Critters caused Earth's first mass extinction, not a meteorite or a volcano

By @Guneet_B on
mass extinction
IN PHOTO: - UNDATED PAINTING - A group of Coelophysis race through a forest of conifers in New Mexico during the Triassic period in this painting. Like homicide detectives searching for a mass murderer, scientists are trying to find the culprit behind one of the biggest killings in Earth's history. A mass extinction 200 million years ago wiped out many of the species on the planet and helped crown the dinosaurs as the rulers of the world. Reuturs - STR New RTXKPBL

A number of theories have been put forward by the researchers in the past, suggesting the possible causes of Earth's first mass extinction that happened 540 million years ago. While some say that the mass extinction occurred when a meteorite struck Earth, others say that it was due to a massive volcanic eruption.

However, a latest study conducted by a team of researchers at the Vanderbilt University in the United States suggests that it was Earth's first complex animals called critters that led to the mass extinction. According to the researchers, the rise of the early animals changed the environment so drastically that it led to the massive extinction on Earth.

"People have been slow to recognize that biological organisms can also drive mass extinction," said study co-author Simon Darroch.

"But our comparative study of several communities of Ediacarans, the world's first multicellular organisms, strongly supports the hypothesis that it was the appearance of complex animals capable of altering their environments, which we define as 'ecosystem engineers,' that resulted in the Ediacaran's disappearance."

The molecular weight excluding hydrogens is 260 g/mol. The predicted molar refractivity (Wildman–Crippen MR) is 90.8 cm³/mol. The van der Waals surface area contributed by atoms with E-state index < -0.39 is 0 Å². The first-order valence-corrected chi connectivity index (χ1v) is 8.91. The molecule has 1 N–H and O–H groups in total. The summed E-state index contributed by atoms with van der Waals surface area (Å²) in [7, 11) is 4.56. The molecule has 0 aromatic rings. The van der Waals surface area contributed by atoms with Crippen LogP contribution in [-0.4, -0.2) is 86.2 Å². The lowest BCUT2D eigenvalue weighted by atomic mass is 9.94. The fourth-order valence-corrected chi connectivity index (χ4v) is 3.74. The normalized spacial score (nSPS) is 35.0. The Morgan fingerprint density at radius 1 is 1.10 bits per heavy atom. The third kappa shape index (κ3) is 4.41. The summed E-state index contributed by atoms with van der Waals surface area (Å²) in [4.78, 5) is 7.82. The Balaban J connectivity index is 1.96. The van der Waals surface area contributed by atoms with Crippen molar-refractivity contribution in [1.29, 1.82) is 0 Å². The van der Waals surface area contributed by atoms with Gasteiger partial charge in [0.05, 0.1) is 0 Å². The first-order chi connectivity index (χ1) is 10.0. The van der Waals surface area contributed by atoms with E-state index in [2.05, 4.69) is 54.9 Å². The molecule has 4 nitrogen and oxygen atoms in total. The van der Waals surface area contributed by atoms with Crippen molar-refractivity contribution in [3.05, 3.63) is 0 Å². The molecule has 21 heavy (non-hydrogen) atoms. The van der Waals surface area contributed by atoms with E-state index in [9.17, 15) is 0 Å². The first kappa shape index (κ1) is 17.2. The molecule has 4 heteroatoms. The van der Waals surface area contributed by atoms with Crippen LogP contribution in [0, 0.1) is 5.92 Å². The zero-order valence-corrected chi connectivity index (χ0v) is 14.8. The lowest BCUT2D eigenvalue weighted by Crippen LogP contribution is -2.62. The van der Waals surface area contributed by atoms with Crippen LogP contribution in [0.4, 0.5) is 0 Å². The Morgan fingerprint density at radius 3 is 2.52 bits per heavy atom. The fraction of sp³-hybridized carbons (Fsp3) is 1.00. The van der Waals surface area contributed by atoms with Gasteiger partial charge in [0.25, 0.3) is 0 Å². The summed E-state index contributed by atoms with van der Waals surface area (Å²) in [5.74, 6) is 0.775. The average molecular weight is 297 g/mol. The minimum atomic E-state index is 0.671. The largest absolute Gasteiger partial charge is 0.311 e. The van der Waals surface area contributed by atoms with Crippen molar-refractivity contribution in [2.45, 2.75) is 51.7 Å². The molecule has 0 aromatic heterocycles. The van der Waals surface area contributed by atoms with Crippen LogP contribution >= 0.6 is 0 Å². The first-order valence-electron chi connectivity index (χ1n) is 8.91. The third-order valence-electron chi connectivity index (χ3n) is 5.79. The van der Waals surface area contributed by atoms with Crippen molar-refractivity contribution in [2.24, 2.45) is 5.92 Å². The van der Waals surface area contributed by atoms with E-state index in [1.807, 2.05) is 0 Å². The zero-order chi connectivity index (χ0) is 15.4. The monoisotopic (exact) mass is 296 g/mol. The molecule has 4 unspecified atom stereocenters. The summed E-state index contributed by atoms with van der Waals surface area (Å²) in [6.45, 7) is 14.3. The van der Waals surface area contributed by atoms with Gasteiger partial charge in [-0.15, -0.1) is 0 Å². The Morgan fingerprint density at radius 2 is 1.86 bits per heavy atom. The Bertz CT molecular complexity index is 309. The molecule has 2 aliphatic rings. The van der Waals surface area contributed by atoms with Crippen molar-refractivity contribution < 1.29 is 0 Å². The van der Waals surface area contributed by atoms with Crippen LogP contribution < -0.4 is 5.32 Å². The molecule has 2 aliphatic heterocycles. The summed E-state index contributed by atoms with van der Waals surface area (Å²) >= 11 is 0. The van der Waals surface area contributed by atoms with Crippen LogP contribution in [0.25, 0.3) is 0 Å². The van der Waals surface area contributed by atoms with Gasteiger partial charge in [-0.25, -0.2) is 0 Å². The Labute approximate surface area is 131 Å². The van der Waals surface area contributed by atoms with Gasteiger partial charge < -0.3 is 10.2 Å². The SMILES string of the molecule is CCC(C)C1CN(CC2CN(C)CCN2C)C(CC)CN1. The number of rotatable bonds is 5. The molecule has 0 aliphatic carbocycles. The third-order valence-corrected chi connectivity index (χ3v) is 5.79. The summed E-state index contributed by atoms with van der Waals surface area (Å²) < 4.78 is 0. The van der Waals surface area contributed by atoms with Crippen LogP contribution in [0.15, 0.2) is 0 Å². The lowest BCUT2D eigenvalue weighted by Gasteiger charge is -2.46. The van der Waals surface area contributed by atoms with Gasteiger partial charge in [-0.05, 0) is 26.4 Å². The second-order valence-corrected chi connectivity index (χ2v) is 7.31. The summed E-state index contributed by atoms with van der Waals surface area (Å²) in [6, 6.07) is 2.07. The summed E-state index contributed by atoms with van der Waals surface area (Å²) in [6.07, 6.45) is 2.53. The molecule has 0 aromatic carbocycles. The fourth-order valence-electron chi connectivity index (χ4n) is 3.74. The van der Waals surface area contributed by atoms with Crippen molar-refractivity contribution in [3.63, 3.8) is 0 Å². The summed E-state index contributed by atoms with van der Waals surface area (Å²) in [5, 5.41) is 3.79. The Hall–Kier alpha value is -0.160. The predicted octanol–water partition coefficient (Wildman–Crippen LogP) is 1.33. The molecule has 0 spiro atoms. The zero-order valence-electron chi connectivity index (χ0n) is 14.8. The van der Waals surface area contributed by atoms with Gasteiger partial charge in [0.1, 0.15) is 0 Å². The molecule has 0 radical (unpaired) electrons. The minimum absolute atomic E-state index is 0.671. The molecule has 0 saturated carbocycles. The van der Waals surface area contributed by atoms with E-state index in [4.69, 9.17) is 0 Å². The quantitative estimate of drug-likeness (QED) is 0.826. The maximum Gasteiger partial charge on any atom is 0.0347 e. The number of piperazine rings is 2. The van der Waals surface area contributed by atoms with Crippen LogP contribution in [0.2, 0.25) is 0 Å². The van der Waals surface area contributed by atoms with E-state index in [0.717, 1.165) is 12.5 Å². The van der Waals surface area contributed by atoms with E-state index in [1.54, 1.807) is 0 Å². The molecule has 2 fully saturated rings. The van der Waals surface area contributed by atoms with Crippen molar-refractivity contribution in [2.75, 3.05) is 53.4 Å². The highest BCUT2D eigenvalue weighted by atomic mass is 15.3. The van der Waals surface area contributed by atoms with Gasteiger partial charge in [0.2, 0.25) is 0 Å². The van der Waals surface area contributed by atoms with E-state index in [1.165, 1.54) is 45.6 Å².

According to paleontologists, the "Garden of Ediacara" existed over 600 million years ago. However, the peaceful period existed until the Ediacarans evolved even further into the first complex animals after 60 million years of their existence. The complex animals had the capability of eating other animals. The complex animals eradicated the simple Ediacarans, marking the occurrence of the first mass extinction.

During the study, the researchers studied the youngest known Ediacaran community that existed in Namibia nearly 545 million years ago. The team observed that the area has lower diversity of species and greater ecological stress than other sites which were 10 to 15 million years older.

The team concluded that a combination of ecological stress, biological interactions and ecosystem engineering could have led to the Earth's first mass extinction rather than a meteorite or a volcano.

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